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bonanova

Baggage on a conveyor belt

Question

At a busy airport a conveyor belt stretches from the runway, where all the planes land, to the baggage claim area inside the terminal. At any given time it may contain hundreds of pieces of luggage, placed there at what we may consider to be random time intervals. Each bag has two neighbors, one of which is nearer to it than the other. Each segment of the belt is bounded by two bags, which may or may not be near neighbors (to each other.)

On average, what fraction of the conveyor belt is not bounded by near-neighbors?

Example:

----- belt segment bounded by near neighbors
===== belt segment not bounded by near neighbors

... --A-----B==========C---D--------E=============F---G-H---I-- ...

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7 answers to this question

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Spoiler

 

Randomly placed is NOT sufficient info to establish the   % of unbounded belt on the in going (top side ) half of the belt . Also while implied there is no mention  of any belt length segment   Therefore the avg will b.e over 50%.  How much over 50%.  Assuming each piece of luggage as placed on belt was 2 ft wide.     2nd piece is 1 inch from 1st, and the 3rd is 2 inches away;  Then the  4th must be at least 3 inches away from the 3rd and becomes the 1st in the next segment of luggage . if this were to repeat on and on, then the % of unbound belt would be 3 inches divided by the total length of the segment.  i,e, (24 +1 + 24 + 2 + 24 +3 ) = 78;  Therefore 3 /78 =0.03845 or 3.8% for the top belt and in the scenario added to the 50% = 53.8 % This would be the lowest % using a full inch as a minimum unit.

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Belt "segment" just refers to portions of belt between adjacent bags. Top or bottom is not an issue. Consider bags are randomly placed  points on a line if you like.  The fraction of length that is not a near-neighbor segment changes with time. To imply a limit, the OP asks "on average" over time.

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One approach is to

Spoiler

simulate the bags with a random number generator.

Then it would be helpful to know that the result is

Spoiler

a rational number.

 

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Ok I tried using random numbers, got a fraction...

.8237

Bonanova, Since you said rational, I’ll guess 5/6. I’ll bet you have a simple but deep proof. I’m eager to see it! I can see that it has to be more than 2/3, because a nearest neighbor gap is smaller than either adjacent gap, hence is less than 1/3.

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On 2/19/2018 at 12:06 AM, CaptainEd said:

Ok I tried using random numbers, got a fraction...

 

  Hide contents

 

.8237

Bonanova, Since you said rational, I’ll guess 5/6. I’ll bet you have a simple but deep proof. I’m eager to see it! I can see that it has to be more than 2/3, because a nearest neighbor gap is smaller than either adjacent gap, hence is less than 1/3.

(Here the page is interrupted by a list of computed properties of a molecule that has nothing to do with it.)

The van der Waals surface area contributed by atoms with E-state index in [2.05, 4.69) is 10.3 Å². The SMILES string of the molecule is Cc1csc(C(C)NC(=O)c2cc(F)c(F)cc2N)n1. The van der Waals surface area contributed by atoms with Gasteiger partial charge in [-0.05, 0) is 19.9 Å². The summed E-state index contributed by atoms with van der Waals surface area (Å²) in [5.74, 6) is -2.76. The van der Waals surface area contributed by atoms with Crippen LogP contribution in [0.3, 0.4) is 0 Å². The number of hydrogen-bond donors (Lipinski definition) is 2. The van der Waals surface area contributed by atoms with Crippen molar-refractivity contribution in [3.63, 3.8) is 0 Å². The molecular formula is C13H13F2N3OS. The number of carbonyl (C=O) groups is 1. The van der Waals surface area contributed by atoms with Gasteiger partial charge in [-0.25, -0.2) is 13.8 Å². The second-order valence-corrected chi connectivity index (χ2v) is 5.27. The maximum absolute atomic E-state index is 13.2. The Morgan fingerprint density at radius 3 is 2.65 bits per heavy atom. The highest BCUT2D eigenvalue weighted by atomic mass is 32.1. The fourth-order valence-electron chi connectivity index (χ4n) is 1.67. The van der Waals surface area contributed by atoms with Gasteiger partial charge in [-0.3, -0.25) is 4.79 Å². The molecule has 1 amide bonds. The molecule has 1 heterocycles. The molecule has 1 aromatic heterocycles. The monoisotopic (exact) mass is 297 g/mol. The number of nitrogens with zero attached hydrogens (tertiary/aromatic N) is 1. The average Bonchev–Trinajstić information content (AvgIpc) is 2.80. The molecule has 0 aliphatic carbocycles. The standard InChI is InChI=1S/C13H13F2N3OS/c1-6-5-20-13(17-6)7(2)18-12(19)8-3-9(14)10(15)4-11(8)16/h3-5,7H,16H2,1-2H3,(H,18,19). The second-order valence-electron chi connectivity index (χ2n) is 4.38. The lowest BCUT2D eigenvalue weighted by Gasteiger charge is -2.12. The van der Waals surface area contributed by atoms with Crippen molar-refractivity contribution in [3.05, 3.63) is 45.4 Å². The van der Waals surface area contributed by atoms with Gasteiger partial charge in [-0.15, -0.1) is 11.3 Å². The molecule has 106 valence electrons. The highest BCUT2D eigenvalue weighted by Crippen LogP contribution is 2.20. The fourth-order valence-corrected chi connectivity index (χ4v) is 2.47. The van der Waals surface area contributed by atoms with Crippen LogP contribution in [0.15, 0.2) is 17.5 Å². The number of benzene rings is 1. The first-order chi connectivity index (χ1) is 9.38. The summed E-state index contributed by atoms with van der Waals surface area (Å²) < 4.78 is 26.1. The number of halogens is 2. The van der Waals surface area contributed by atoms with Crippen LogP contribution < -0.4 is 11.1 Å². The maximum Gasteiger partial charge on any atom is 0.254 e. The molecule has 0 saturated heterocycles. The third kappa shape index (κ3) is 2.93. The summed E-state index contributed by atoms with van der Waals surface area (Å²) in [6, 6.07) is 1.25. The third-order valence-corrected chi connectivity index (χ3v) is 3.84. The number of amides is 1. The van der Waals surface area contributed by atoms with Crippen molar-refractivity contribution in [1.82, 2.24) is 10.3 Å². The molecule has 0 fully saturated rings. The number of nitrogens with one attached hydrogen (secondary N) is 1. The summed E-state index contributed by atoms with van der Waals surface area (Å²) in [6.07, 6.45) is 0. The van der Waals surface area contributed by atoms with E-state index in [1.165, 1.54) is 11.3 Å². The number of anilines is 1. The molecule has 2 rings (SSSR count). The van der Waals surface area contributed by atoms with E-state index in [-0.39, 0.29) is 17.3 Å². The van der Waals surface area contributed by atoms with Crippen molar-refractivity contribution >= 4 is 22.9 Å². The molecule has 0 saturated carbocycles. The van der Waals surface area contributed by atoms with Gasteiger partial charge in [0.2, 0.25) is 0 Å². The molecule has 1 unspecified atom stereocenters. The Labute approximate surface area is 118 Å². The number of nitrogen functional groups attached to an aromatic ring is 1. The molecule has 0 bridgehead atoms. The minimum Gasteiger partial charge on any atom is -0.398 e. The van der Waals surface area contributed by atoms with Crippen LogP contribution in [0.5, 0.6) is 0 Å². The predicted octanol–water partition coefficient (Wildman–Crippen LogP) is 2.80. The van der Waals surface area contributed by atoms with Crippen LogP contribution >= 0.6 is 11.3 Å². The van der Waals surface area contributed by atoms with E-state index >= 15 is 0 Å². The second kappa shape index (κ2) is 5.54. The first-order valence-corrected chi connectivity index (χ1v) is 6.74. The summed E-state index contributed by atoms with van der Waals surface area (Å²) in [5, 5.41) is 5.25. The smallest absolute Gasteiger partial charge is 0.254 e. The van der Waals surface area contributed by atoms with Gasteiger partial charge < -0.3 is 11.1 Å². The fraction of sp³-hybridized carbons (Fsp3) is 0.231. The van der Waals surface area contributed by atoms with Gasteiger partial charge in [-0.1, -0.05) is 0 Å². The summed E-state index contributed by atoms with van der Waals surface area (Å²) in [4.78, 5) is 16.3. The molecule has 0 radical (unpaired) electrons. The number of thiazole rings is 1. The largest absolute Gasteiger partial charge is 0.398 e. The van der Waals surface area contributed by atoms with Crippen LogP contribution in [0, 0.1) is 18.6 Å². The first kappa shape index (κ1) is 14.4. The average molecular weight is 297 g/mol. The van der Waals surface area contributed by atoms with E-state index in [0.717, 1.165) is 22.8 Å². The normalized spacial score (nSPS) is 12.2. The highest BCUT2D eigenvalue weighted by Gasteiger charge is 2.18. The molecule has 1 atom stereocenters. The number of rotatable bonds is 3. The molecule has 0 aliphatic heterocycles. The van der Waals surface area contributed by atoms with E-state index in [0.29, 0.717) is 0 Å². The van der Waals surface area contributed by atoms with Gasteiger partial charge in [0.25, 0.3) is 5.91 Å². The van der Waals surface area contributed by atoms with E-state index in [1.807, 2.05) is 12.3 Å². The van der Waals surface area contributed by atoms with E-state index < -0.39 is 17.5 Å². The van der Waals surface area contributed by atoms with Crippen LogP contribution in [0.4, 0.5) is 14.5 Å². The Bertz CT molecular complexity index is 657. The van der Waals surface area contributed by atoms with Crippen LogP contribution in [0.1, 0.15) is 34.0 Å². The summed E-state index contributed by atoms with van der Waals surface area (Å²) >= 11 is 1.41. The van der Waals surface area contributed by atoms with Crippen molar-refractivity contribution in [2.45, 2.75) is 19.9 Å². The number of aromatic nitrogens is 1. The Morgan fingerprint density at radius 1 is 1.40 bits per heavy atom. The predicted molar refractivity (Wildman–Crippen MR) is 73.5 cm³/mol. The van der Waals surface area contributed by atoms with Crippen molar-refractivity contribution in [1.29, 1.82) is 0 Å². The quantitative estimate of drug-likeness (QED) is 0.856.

Gah! Mine was not a useful clue. The denominator (greater than 6 but not huge) is too large for a simulation to tell you the fraction. Also I think your simulation value is high. But you're thinking in the right direction. Here may be more useful clues.

Spoiler

The intervals can be classified small if both neighboring intervals are larger, large if both neighboring intervals are smaller, and medium otherwise.

Spoiler

Every interval has an equal probability of being large, medium or small. i.e. for every interval P(small) = P(medium) = P(large) = 1/3.

Spoiler

The (Poisson) probability that any interval is smaller than say a distance x can be taken, with appropriate scaling, to be 1 - e-x.

Spoiler

Part of what is needed is the expected size <large> of a large interval.

 

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Here’s my attempt at an analytical solution


Instead of a quasi infinite belt, I chose a belt of length 1, and instead of a Poisson distribution, I chose uniform distribution of segment lengths.

Consider a segment of length x in (0,1). The probability of its left neighbor being larger is (1-x), the probability of it being smaller is x. 
A segment is non-nearest if at least one of its neighbors is smaller, so the Probability of a segment being non nearest is
P(only first neighbor is smaller) + p(only second neighbor is smaller
+ p( both neighbors are smaller

Pnn(x) = 2x*(1-x)+x^2

= 2x -2x^2 + x^2 = 2x - x^2
Integrate for x =0,1
2x^2/2 - x^3/3
2/2-1/3
1-1/3 =2/3

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4 hours ago, CaptainEd said:

Here’s my attempt at an analytical solution

  Hide contents

A segment is non-nearest if at least one of its neighbors is smaller,

 

Spoiler

Consider segment D--------E in the OP

 

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